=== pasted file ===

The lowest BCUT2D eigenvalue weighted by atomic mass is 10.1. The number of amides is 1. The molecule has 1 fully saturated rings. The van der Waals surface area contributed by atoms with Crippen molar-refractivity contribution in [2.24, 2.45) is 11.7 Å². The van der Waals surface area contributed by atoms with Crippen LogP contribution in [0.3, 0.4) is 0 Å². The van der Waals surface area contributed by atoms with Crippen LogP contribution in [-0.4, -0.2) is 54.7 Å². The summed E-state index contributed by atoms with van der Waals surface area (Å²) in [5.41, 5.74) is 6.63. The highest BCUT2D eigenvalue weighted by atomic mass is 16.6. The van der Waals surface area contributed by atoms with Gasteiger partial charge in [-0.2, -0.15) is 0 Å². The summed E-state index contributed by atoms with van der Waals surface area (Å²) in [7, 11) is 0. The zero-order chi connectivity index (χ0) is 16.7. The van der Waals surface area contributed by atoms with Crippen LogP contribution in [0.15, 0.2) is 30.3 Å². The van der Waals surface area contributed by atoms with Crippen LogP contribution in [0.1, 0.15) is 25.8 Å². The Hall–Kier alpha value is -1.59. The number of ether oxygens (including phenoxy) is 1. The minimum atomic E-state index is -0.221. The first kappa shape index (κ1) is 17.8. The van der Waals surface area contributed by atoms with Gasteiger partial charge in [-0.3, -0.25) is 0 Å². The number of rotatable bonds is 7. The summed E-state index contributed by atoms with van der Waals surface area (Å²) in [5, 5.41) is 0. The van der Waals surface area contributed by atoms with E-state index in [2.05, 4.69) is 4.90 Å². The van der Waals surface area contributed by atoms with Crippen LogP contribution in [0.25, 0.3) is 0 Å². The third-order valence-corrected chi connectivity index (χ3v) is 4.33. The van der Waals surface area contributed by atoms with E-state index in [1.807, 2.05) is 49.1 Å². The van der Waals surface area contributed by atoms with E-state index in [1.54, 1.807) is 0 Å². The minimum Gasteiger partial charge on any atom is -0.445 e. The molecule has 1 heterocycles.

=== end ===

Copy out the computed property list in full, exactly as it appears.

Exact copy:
The lowest BCUT2D eigenvalue weighted by atomic mass is 10.1. The number of amides is 1. The molecule has 1 fully saturated rings. The van der Waals surface area contributed by atoms with Crippen molar-refractivity contribution in [2.24, 2.45) is 11.7 Å². The van der Waals surface area contributed by atoms with Crippen LogP contribution in [0.3, 0.4) is 0 Å². The van der Waals surface area contributed by atoms with Crippen LogP contribution in [-0.4, -0.2) is 54.7 Å². The summed E-state index contributed by atoms with van der Waals surface area (Å²) in [5.41, 5.74) is 6.63. The highest BCUT2D eigenvalue weighted by atomic mass is 16.6. The van der Waals surface area contributed by atoms with Gasteiger partial charge in [-0.2, -0.15) is 0 Å². The summed E-state index contributed by atoms with van der Waals surface area (Å²) in [7, 11) is 0. The zero-order chi connectivity index (χ0) is 16.7. The van der Waals surface area contributed by atoms with Crippen LogP contribution in [0.15, 0.2) is 30.3 Å². The van der Waals surface area contributed by atoms with Crippen LogP contribution in [0.1, 0.15) is 25.8 Å². The Hall–Kier alpha value is -1.59. The number of ether oxygens (including phenoxy) is 1. The minimum atomic E-state index is -0.221. The first kappa shape index (κ1) is 17.8. The van der Waals surface area contributed by atoms with Gasteiger partial charge in [-0.3, -0.25) is 0 Å². The number of rotatable bonds is 7. The summed E-state index contributed by atoms with van der Waals surface area (Å²) in [5, 5.41) is 0. The van der Waals surface area contributed by atoms with E-state index in [2.05, 4.69) is 4.90 Å². The van der Waals surface area contributed by atoms with Crippen LogP contribution in [0.25, 0.3) is 0 Å². The third-order valence-corrected chi connectivity index (χ3v) is 4.33. The van der Waals surface area contributed by atoms with E-state index in [1.807, 2.05) is 49.1 Å². The van der Waals surface area contributed by atoms with E-state index in [1.54, 1.807) is 0 Å². The minimum Gasteiger partial charge on any atom is -0.445 e. The molecule has 1 heterocycles.